Depends upon what th materrial is. A ppund of rock ballast won't go anywhe
ner as far aas a pound of walnut ballast. Get a bit and see how it looks to
you and how far it goes. Calculate accordingly and remembeer that you can
be off by 100% eveen then. Besides, future work will also need more ballast
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Most ballast is overscale.
I use Arizona Rock company HO ballast in O scale. The pieces are the
right size and shape.
If you look at the prototype the pieces are perhaps 2-3 inches long by
an inch by an inch with with points and sharp edges.
If you use Woodland Scenics crushed walnut shells these start off
round and also swell when you add the diluted glue.
The last time I had a bazillion miles of scale ballasting to do I
purchased two spinning blade type coffee grinders and a bag of turkey
grit. Grinding the grit to scale sized pieces in the grinder cup was a
2 second job and the stuff went down like silk through a jig we made
for the job. Buying scale ballast was way too expensive and at the
time, turkey grit was about $4.00 for a bag of about 25 pounds.
Last time I tried grinding cork pieces into ballast my wife grumbled
about the state of her kitchen whizz!
My local quarry has acres of "fines" which is totally useless to them.
I asked for a bucketful and they offered to deliver a truckload or two.
Suitable sieves can be quickly made out of loose fabric. Pantihose
stockings give the right sort of ballast size for old-time layouts.
Perhaps fly-screen wire mesh would do for HO modern?
The rest goes as filler for my garden railway.
What I am considering for quite a while: is there any model railroad car
to dump ballast along the track while being pushed (driven) over it?
Neither do I mind modifying a car (or partially building one) nor do I
mind running it as "MOW car" when I'm done ballasting. But I would want
a tutorial for the modification/building as I'm currently quite busy and
out of creativity ;-)
On Tue, 20 Oct 2009 17:15:34 +0200, Bernhard Agthe wrote:
The chances of that working without derailing over stray grains of ballast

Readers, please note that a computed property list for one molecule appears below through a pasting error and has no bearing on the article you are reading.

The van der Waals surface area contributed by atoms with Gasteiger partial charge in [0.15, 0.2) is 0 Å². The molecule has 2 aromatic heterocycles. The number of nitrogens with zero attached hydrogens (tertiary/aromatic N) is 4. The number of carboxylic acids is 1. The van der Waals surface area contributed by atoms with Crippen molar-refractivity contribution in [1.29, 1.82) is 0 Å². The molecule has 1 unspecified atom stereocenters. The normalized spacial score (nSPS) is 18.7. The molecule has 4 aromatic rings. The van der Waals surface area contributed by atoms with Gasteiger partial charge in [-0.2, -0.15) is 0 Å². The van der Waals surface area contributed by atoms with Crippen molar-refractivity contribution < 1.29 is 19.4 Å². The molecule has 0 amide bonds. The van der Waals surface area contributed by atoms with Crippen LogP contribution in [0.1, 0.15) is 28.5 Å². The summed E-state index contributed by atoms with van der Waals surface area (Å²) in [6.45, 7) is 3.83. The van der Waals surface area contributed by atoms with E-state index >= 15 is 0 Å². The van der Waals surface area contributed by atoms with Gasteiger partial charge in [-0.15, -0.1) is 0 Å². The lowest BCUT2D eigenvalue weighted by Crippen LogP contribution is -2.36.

are pretty slim. There are various plastic tubes to slide along the rails,
but notning beats a small spoon or scoop and a small foam paintbrush.
True, but that gets me to thinkin' (dangerous, I know): how about if a
guy were to build a ballasting car that discharged the ballast somehow
*behind* the car, so no interference with the wheels? Maybe with chutes
to spread the ballast evenly between and on either side of the rails. Or
is this just too ridiculous?
Found--the gene that causes belief in genetic determinism
On Tue, 20 Oct 2009 10:47:38 -0700, David Nebenzahl wrote:
Got it in one. I mean, you're going to have to go back and check for stray
grains, adjust the profile, and finally mist it and glue it down, so if
anything running a special car seems a waste of trucks (since the car would
probaly not look any more prototypcal than, say, a Lionel missile launcher
car, and thus useless otherwise). Better, in my mind, would be a ballast
dispenser with some effective flow control with a wide range of settings,
and perhaps even adjustable profiling wings. But it wouldn't be cheap, and
I'm not sure it could beat any number of other simple and ad hoc ways of
dispensing and spreading the ballast.
That's actually quite close to what I was thinking of - a set of two or
three cars, heavily modified for the purpose, with extra handrails and
pipes added and painted yellow. If it looks "technical" enough, you can
run this as MOW train and most people will accept it ;-)
Well, my idea was revolving about a tank car with a small hole in the
bottom and a hatch on top, that could be filled with distilled water or
alcohol to pre-mist the track (probably run it again before glueing down
the ballast). The second car would be a modified hopper that dumps
ballast on the track and beside the track, with some kind of "plow" to
push the ballast of the rail tops.
Well, I tried to "open" the bottom hatches of a hopper car, but that
does not work out because the small grains of ballast will actually bind
- and not flow freely. But the idea with a behind-the-car-dump might
work, because one could use the complete width of the hopper - you only
have to make sure it doesn't drop all at once ;-) Now I do need two
bogies, a few couplers and an old tank car ;-) Plus some material to
build the thing with ;-) Oh, but I don't have the time right now :-(
I'll keep considering it and I'll report when I finally get it to work ;-)
I would tend to build a hopper within a gondola or box-car with a clip-on
roof. That way you could make the slot width and the slope variable so that
you could find a suitable discharge rate before finalizing it all.
It seems to me that a typical US hopper is intended to dump it's load
I would think in terms of a vertically moving blade to open/close the slot,
but I wouldn't expect to get a perfect flow rate.
Definitely spread it dry and mist after!
Perhaps more useful in ballasting would be a wagon/car with brushes to move
the ballast so that the height and profile were reasonably constant.
That might need to be a finger powered vehicle so that it doesn't ride
over ballast accumulations.
Allowing the brain to wander further, what about a part way profiling board
mounted behind the ballast hopper and ahead of the trailing truck.
Perhaps it could be pivoted so that it controlled the opening of the